A. "It is my personal opinion that it is very unfortunate that any private business corporation should have it in its power to determine in any way the trend and set of thought and ideas that should percolate to the community. That is to my mind the most serious feature of the present case --the exercise of a censorship by a business organization."
Senator Thompson: "Is it a power that ought to reside anywhere except in the Legislature?"
A. "My own judgment is that it should reside simply in the Legislature and in the decisions of the courts pursuant to the acts of Legislature. I think otherwise we might find that certain business interests might object to any propaganda and exercise their power to cut it off."
Lincoln Steffens was then called to the stand. He told how he had gone, at the request of THE MASSES, to see an official of the Ward & Gow Company, to see if it were not possible to persuade Ward & Gow not to exercise censorship over THE MASSES, and to put it back on their stands. "The purpose of that move from my point of view," he said, "was to see if we could not get them to see the point about free speech and free press, without making a fight."
"Some of the men on THE MASSES wanted to make a fight and I am against fighting except when it is necessary. However, I went down to see Mr. Atkinson and he received me and asked me curtly what my business was and I said it was to ask him to raise the embargo upon THE MASSES, and he said,'That cannot be done.' I asked him if he would give me a hearing and he said,'Yes.' So I went inside and sat down at his desk with him and I said,'Mr. Atkinson, I used to be what they call a muckraker, had access to magazines which gave me a certain power and I abused it. I used that power to blame men, to express more or less my feelings against men, individuals, and I know now that men are not at fault, and I said,'Now, here comes THE MASSES, a lot of young men. They have talent and their publication amounts to power.' I said,'They abuse their power as they are bound to do, as all men in power abuse power.' I said, 'Then come Ward & Gow and they have a privilege from a privileged concern, which gives them the power to say what publications shall be presented in a certain way to the public and which shall not, so of course Ward & Gow abuse their power. This usually means fighting. Men can't express themselves, can't get together and can't have any understanding among themselves, and so they go to War as they do in Europe.' He said, 'Well, why not make THE MASSES stop publishing what they are publishing all the time!' I said, 'That is not the way to begin. They are young men and they think these things and feel these things, let them express themselves. We don't want them repressed.'...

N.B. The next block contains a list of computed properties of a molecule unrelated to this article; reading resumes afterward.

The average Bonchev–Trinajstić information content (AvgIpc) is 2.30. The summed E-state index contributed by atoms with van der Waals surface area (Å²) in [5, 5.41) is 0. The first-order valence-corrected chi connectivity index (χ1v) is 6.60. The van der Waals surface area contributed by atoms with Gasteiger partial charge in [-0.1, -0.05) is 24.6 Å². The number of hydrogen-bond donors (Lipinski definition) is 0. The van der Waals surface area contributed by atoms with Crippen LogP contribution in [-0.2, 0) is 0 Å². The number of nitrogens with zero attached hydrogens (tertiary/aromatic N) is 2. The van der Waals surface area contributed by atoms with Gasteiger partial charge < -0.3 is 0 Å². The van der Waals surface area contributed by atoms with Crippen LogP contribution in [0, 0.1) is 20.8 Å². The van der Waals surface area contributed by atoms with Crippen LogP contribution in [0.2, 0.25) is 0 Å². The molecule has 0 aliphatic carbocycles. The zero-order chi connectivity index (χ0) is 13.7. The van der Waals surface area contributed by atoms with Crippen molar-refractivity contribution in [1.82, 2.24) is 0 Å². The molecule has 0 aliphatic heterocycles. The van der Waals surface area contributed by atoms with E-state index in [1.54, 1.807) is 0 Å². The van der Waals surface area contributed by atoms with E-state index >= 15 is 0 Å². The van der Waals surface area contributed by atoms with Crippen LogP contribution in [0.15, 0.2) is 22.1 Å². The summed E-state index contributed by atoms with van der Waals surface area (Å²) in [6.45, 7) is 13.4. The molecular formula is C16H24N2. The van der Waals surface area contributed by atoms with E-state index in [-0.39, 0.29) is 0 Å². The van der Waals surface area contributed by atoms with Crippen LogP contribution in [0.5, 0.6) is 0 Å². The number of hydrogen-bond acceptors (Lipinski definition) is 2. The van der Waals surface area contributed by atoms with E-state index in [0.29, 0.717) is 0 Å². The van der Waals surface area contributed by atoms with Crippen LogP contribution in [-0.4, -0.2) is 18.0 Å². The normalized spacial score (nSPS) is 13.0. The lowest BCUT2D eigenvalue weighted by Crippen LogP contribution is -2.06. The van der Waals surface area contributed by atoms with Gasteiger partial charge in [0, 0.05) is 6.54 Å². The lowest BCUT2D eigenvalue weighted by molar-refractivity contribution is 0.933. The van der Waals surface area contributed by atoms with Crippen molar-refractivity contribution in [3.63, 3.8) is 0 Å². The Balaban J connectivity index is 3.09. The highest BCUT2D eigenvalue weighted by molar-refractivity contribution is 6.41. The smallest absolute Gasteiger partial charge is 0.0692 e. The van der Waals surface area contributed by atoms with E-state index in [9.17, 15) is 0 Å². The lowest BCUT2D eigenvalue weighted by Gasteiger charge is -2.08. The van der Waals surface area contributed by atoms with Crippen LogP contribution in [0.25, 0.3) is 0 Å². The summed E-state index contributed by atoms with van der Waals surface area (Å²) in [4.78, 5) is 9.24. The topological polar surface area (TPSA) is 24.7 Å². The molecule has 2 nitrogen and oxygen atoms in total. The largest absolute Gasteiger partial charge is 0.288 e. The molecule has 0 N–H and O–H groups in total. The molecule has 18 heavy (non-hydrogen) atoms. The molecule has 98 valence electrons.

"Well, the result of the interview was that Mr. Atkinson said that it was a new point of view to him and he said he would take it up with Mr. Ward and would try to persuade Mr. Ward. So he went to see Mr. Ward and he told me a week later that they could not move Mr. Ward. Then I got his permission to make my appeal to Mr. Ward and I went and saw him, and Mr. Ward was hard. He was very explicit. He said that he had excluded THE MASSES from the stands because it had offended his religious sense. 'Now,' he said, 'I have a right on any grounds to exclude anything. I have two hundred applications for publications for space on my stands and I can't receive them all, so I have to exclude some, and I exclude some because there is not space, but in the case of THE MASSES I exclude it because it offends my religious sense.' Then I said, 'Mr. Ward, you are acting as a censor and you are deliberately taking over the responsibility for everything that is on your stands.' He said,'I am willing to do that; THE MASSES shall not go back on my stand. It is mine, it is my private property, I rent and control it, it is mine. Now,' he said,'I won't say it never will go back on the stand, because if they become decent and produce a publication like the Atlantic, then I will let it back upon the stand.'
"The whole point was that he was acting as a censor and that is very clear.
"It seems to me," Mr. Steffens said, "that it is one more entering wedge by which not only Ward & Gow, but all of what we now call the interests, are closing in on the press and all of us who write for the press, to keep us from saying the things that will improve conditions in the United States."
The Rev. Percy Stickney Grant, pastor of the Church of the Ascension, took the stand, and said: